Saturday, May 5, 2012
Marvel's "The Avengers" is Marvelous
The Avengers (2012)
Running time: 142 minutes (2 hours, 22 minutes)
MPAA – PG-13 for intense sequences of sci-fi violence and action throughout, and a mild drug reference
DIRECTOR: Joss Whedon
WRITERS: Joss Whedon; from a story by Zak Penn and Joss Whedon (based upon the comic book created by Stan Lee and Jack Kirby)
PRODUCER: Kevin Feige
CINEMATOGRAPHER: Seamus McGarvey
EDITORS: Jeffrey Ford and Lisa Lassek
COMPOSER: Alan Silvestri
Starring: Robert Downey, Jr., Samuel L. Jackson, Chris Evans, Mark Ruffalo, Chris Hemsworth, Scarlett Johansson, Jeremy Renner, Tom Hiddleston, Clark Gregg, Cobie Smulders, Stellan Skarsgard, Gwyneth Paltrow, Paul Bettany (voice), Alexis Denisof, Powers Boothe, Jenny Agutter, Harry Dean Stanton, and Stan Lee
The Avengers is a 2012 superhero movie from Marvel Studios. The film, which is based upon the comic book created by Stan Lee and Jack Kirby, stars Captain America, Iron Man, The Hulk, and Thor, all of whom have been featured in their own films. Other characters appearing include Nick Fury (who has appeared in several Marvel Studios films), Black Widow (appeared in Iron Man 2), and Hawkeye (who made a cameo appearance in Thor).
These superheroes come together to battle Loki (the villain in Thor) and his alien army that are bent on conquering Earth. The result is The Avengers, one of the best movies of the year, thus far, and a marvelous superhero spectacular that rivals the best action movies in recent memory. The Avengers more than lives up to the pre-release hype.
Exiled Norse god, Loki (Tom Hiddleston), attacks a remote research facility in order to steal the Tesseract, an energy source of unknown potential. In response, Nick Fury (Samuel L. Jackson), the director of the espionage agency, S.H.I.E.L.D., reactivates the Avengers Initiative, a program that will bring together individuals with extraordinary powers. There is Tony Stark/Iron Man (Robert Downey, Jr.), Steve Rogers/Captain America (Chris Evans), Dr. Bruce Banner/The Hulk (Mark Ruffalo), Thor the Norse God of Thunder (Chris Hemsworth), Agent Natasha Romanoff/Black Widow (Scarlett Johansson), and Clint Barton/Hawkeye (Jeremy Renner).
There are problems and complications, however, the biggest being that these people don’t get along. Meanwhile, Loki has made a deal with the Other (Alexis Denisof), an alien conqueror that wants the Tesseract. In exchange, the Other gives Loki an alien army, the Chitauri, to help him conquer Earth. Can the heroes become the Avengers in time to save the world?
There is no point in waiting, so I’ll just come out an admit it. I loved this movie. I loved how the CGI Hulk has more personality in The Avengers than the character had in the two Hulk movies. I loved how when S.H.I.E.L.D.’s Helicarrier (a flying aircraft carrier) emerges from the sea, I felt overwhelmed and frightened, because it is such an enormous edifice and that moment in the movie is so gigantic. I love how truly frightening and menacing the Chitauri are.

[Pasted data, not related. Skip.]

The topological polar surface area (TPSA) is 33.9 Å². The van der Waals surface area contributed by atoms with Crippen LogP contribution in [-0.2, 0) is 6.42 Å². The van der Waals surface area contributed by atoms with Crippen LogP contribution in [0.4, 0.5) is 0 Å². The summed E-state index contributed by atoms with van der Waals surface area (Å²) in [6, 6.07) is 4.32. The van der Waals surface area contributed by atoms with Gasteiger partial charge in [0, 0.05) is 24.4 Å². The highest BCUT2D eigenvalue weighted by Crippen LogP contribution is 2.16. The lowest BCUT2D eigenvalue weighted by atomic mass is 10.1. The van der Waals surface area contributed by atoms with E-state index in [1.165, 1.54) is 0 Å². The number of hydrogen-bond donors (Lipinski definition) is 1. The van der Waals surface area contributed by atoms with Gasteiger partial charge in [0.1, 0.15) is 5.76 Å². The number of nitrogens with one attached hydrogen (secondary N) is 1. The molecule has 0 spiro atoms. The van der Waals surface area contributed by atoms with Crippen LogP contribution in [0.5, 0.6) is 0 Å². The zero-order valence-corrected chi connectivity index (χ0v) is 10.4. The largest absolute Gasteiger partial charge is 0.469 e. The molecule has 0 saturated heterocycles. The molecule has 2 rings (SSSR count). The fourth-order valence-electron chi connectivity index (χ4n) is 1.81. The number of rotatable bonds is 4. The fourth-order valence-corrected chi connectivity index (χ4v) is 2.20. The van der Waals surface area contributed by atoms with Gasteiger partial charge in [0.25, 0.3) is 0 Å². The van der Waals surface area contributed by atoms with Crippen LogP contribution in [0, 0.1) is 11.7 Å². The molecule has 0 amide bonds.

The Avengers’ visual effects extravaganza and wall-to-wall action remind me of the second and third entries in the recent Transformers film franchise (Revenge of the Fallen and Dark of the Moon), but The Avengers’ mass of sound and CGI is more purposeful towards the story than what went on in the Transformers. Still, as is the case with the Transformers movies, The Avengers’ visuals can be overwhelming.
Of the five films produced by Marvel Studios, beginning with Iron Man back in 2008, The Avengers’ is most like the two Iron Man films directed by John Favreau (who is credited as an executive producer on The Avengers). That means high production values, quality storytelling, good villains, and excellent performances all around.
There are a lot of people that I can praise for making The Avengers a movie I want to experience through repeated viewings, but I will focus on writer/director Joss Whedon. Although he has been a screenwriter and script doctor for over two decades, Whedon’s best known work has been in television, most notably the long-running TV series, Buffy the Vampire Slayer. This movie could have been too big for him, but his enormous and fertile imagination crated a movie that is actually too big for a normal-sized movie screen.
Whedon, however, emphasizes the heroes’ humanity, and how the best of them can overcome individual pettiness, as must be the case with a true superhero. Whedon manages this behemoth because he is the one who built it, keeping the weight of the film buoyant through sparkling wit and humor. But Whedon never forgets the power, the spectacle, and the all-things-awesome that make superheroes marvelous entertainment. It is not perfect; for one thing, it is a little too long, but I give Whedon credit for making The Avengers such a smash-up sensation.
8 of 10
Saturday, May 05, 2012